US-led-forces start anti-Taliban offensive in south: Afghans

Some 600 Taliban insurgents took over the villages in Arghandab district on Monday, days after freeing hundreds of inmates in a bold attack on the main jail in Kandahar city.

US-led-forces start anti-Taliban offensive in south: Afghans

NATO and Afghan army launched an operation on Wednesday to drive Taliban insurgents from villages on the outskirts of Kandahar city in the south , the defence ministry said, but gave no details.

NATO and Afghan forces had massed troops and beefed up air power in Kandahar this week, readying for a showdown with the hundreds of insurgents dug in on the city's northern outskirts.

Some 600 Taliban insurgents took over the villages in Arghandab district on Monday, days after freeing hundreds of inmates in a bold attack on the main jail in Kandahar city.

On Tuesday, a Taliban spokesman Qari Mohammad Yousuf said insurgents had set their sights on Kandahar itself, the movement's birthplace, which lies about 20 km (12 miles) from Arghandab.

Thousands of families have fled Arghandab since Monday.

Witnesses said checkpoints had been set up on many key roads leading into the city. They said reconnaissance flights headed for Arghandab could be heard for much of Tuesday night.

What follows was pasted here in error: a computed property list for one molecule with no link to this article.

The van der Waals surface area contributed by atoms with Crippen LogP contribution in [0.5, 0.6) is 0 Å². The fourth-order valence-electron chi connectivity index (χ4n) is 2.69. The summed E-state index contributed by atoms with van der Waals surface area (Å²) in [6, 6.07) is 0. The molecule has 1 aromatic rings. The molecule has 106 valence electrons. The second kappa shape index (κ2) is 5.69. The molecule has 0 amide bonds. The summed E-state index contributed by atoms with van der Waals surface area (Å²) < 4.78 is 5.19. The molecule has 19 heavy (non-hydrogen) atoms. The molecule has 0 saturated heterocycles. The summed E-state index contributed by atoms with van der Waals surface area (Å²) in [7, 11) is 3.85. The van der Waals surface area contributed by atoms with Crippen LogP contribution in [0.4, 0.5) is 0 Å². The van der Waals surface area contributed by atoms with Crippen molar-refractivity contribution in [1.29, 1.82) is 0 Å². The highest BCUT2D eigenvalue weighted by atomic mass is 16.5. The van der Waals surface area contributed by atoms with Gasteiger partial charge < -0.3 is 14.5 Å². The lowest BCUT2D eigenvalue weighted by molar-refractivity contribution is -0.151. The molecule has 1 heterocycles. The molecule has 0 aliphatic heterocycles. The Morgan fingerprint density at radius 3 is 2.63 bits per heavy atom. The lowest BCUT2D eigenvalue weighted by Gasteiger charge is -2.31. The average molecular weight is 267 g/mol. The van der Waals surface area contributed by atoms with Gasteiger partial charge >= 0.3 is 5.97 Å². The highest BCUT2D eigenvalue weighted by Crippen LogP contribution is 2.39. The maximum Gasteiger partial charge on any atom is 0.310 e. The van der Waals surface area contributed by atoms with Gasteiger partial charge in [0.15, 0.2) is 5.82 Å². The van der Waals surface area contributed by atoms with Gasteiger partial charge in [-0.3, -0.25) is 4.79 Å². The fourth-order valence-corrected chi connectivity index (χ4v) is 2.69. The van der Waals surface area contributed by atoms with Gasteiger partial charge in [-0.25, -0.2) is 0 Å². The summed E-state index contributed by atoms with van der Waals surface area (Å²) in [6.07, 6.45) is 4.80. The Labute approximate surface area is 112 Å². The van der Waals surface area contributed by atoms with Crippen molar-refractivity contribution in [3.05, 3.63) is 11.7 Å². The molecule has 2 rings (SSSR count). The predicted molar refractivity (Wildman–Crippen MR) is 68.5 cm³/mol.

Several key roads leading to major government installations were blocked and a group of NATO soldiers stationed in Kandahar's sports stadium, witnesses said.

The defence ministry have flown in a battalion from Kabul to join Afghan troops and units from NATO's International Security Assistance Force ahead of the operation, Afghan officials say.

Canadian role

Captain Mike Finney, chief public affairs officer for ISAF in Kabul, said Canadian soldiers were backing the offensive.

Finney said no air support had been used so far in the operation and troops had yet to sight large numbers of Taliban fighters. "There have been only small engagements with a small number of insurgents so far," he said.

The defence ministry says that at least eight villages had been taken by the Taliban who, according to some escapees, had planted land mines to deter attempts to expel them.

The latest flare-up comes despite the presence in Afghanistan of more than 60,000 foreign troops under the command of the U.S. military and NATO, as well as about 150,000 Afghan soldiers.

Reuters

Last Mod: 18 Haziran 2008, 17:08
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